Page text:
- Sara Blake, Community Engagement Coordinator

Three Identical Strangers

"I saw Three Identical Strangers and could not help but think about the importance of trying to find family for our children. The triplets in this case learned as adults that they had siblings and not even their adopted family knew about it. The documentary also brings to mind how essential CASA’s Family Engagement program is to the children we serve."

- Florencia Grauer, Senior Child Advocacy Specialist

"This is the story of identical triplets who were separated at birth and adopted by separate families and who found each other when they were 19. It touches on issues of adoption, the importance of family staying together, and the loss that is experienced when children are separated. It also poses some important questions regarding ethics in scientific studies."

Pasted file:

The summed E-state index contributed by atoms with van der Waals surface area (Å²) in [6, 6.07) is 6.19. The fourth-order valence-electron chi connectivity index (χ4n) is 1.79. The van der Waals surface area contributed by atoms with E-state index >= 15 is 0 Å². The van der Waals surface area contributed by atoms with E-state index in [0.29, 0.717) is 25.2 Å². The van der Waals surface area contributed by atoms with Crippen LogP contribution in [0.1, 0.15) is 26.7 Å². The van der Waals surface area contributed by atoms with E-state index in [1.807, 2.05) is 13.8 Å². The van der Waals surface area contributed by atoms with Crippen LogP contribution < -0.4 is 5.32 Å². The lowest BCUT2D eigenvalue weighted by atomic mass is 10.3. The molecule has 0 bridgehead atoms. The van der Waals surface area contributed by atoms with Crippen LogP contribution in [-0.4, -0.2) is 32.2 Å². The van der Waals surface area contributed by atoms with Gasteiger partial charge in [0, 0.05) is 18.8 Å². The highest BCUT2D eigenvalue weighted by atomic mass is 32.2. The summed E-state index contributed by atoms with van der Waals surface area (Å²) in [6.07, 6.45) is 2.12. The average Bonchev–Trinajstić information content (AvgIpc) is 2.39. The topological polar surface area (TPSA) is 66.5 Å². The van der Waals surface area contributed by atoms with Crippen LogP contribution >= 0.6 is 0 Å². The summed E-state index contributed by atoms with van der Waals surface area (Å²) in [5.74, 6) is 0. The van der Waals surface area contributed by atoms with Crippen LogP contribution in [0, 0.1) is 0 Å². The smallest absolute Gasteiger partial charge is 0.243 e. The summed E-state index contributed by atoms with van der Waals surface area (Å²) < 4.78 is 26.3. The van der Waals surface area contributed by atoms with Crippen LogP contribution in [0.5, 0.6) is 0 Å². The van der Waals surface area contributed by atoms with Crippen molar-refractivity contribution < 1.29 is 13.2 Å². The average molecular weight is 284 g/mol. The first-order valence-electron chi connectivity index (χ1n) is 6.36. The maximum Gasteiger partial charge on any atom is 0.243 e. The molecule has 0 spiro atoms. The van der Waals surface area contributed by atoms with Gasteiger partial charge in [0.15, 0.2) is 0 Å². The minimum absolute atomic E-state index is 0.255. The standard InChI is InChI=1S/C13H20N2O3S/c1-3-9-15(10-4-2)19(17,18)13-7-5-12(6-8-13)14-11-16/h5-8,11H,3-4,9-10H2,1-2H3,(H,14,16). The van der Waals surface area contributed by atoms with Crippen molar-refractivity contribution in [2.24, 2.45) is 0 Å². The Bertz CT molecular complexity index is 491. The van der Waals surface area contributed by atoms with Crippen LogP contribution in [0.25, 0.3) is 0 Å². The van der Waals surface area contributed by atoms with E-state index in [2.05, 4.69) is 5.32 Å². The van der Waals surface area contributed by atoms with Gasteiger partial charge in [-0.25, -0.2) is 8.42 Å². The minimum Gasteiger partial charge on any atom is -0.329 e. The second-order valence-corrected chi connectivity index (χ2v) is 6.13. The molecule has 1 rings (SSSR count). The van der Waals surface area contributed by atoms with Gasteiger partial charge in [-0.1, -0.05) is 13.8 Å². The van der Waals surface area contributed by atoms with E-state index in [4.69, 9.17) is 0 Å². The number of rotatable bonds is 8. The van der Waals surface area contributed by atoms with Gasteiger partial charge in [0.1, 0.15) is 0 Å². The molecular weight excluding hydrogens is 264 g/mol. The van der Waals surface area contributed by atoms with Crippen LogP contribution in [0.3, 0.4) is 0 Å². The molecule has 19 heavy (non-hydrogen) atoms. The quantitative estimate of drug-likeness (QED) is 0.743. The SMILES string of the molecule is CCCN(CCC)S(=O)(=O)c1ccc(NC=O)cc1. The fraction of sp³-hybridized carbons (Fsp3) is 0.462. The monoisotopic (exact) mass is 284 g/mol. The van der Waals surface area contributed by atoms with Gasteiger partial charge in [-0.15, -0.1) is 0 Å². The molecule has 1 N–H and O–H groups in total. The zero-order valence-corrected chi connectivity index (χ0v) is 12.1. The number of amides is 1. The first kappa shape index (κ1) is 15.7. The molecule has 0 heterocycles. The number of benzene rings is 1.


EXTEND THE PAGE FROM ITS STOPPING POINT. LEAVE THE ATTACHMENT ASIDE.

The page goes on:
- Audrey Sherman, former Associate Director of Advocacy 

If Beale Street Could Talk

"From the incredibly talented direction of Barry Jenkins comes If Beale Street Could Talk, based on James Baldwin’s novel of the same name. The film delves into the story of a young African-American couple, Tish and Fonny, as Tish tries to prove Fonny’s innocence for a crime he was wrongly convicted of while also caring for the imminent birth of their child. This is a story that needs to be told as it sheds light on how systemic racism plays a role in criminal justice, a system that directly affects the children and families we serve at CASA."

- Ashika Sethi, Marketing Coordinator